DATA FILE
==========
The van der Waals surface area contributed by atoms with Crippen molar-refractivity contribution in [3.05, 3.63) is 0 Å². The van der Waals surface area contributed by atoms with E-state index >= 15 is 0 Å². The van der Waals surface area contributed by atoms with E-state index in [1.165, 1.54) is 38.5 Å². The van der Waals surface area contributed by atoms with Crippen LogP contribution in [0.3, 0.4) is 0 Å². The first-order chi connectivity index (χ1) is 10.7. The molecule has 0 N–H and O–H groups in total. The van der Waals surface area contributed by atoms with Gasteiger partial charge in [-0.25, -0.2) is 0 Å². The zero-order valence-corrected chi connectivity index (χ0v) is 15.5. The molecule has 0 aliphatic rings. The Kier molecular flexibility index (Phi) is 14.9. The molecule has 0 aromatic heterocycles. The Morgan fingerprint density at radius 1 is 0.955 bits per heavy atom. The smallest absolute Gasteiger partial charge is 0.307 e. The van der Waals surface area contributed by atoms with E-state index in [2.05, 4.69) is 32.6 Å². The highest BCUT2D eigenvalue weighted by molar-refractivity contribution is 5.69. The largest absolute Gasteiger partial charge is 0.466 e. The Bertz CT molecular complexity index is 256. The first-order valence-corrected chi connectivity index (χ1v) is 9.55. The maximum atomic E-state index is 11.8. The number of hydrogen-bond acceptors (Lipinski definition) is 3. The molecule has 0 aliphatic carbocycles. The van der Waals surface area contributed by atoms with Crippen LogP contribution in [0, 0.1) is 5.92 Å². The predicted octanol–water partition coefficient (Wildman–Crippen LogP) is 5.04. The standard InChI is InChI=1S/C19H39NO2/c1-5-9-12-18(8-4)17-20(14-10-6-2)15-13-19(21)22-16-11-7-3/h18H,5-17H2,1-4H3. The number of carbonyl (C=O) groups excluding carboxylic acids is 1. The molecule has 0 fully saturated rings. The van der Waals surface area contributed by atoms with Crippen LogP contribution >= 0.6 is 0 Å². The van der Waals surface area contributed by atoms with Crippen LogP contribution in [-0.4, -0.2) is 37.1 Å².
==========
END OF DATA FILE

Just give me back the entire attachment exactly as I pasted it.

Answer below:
The van der Waals surface area contributed by atoms with Crippen molar-refractivity contribution in [3.05, 3.63) is 0 Å². The van der Waals surface area contributed by atoms with E-state index >= 15 is 0 Å². The van der Waals surface area contributed by atoms with E-state index in [1.165, 1.54) is 38.5 Å². The van der Waals surface area contributed by atoms with Crippen LogP contribution in [0.3, 0.4) is 0 Å². The first-order chi connectivity index (χ1) is 10.7. The molecule has 0 N–H and O–H groups in total. The van der Waals surface area contributed by atoms with Gasteiger partial charge in [-0.25, -0.2) is 0 Å². The zero-order valence-corrected chi connectivity index (χ0v) is 15.5. The molecule has 0 aliphatic rings. The Kier molecular flexibility index (Phi) is 14.9. The molecule has 0 aromatic heterocycles. The Morgan fingerprint density at radius 1 is 0.955 bits per heavy atom. The smallest absolute Gasteiger partial charge is 0.307 e. The van der Waals surface area contributed by atoms with E-state index in [2.05, 4.69) is 32.6 Å². The highest BCUT2D eigenvalue weighted by molar-refractivity contribution is 5.69. The largest absolute Gasteiger partial charge is 0.466 e. The Bertz CT molecular complexity index is 256. The first-order valence-corrected chi connectivity index (χ1v) is 9.55. The maximum atomic E-state index is 11.8. The number of hydrogen-bond acceptors (Lipinski definition) is 3. The molecule has 0 aliphatic carbocycles. The van der Waals surface area contributed by atoms with Crippen LogP contribution in [0, 0.1) is 5.92 Å². The predicted octanol–water partition coefficient (Wildman–Crippen LogP) is 5.04. The standard InChI is InChI=1S/C19H39NO2/c1-5-9-12-18(8-4)17-20(14-10-6-2)15-13-19(21)22-16-11-7-3/h18H,5-17H2,1-4H3. The number of carbonyl (C=O) groups excluding carboxylic acids is 1. The molecule has 0 fully saturated rings. The van der Waals surface area contributed by atoms with Crippen LogP contribution >= 0.6 is 0 Å². The van der Waals surface area contributed by atoms with Crippen LogP contribution in [-0.4, -0.2) is 37.1 Å².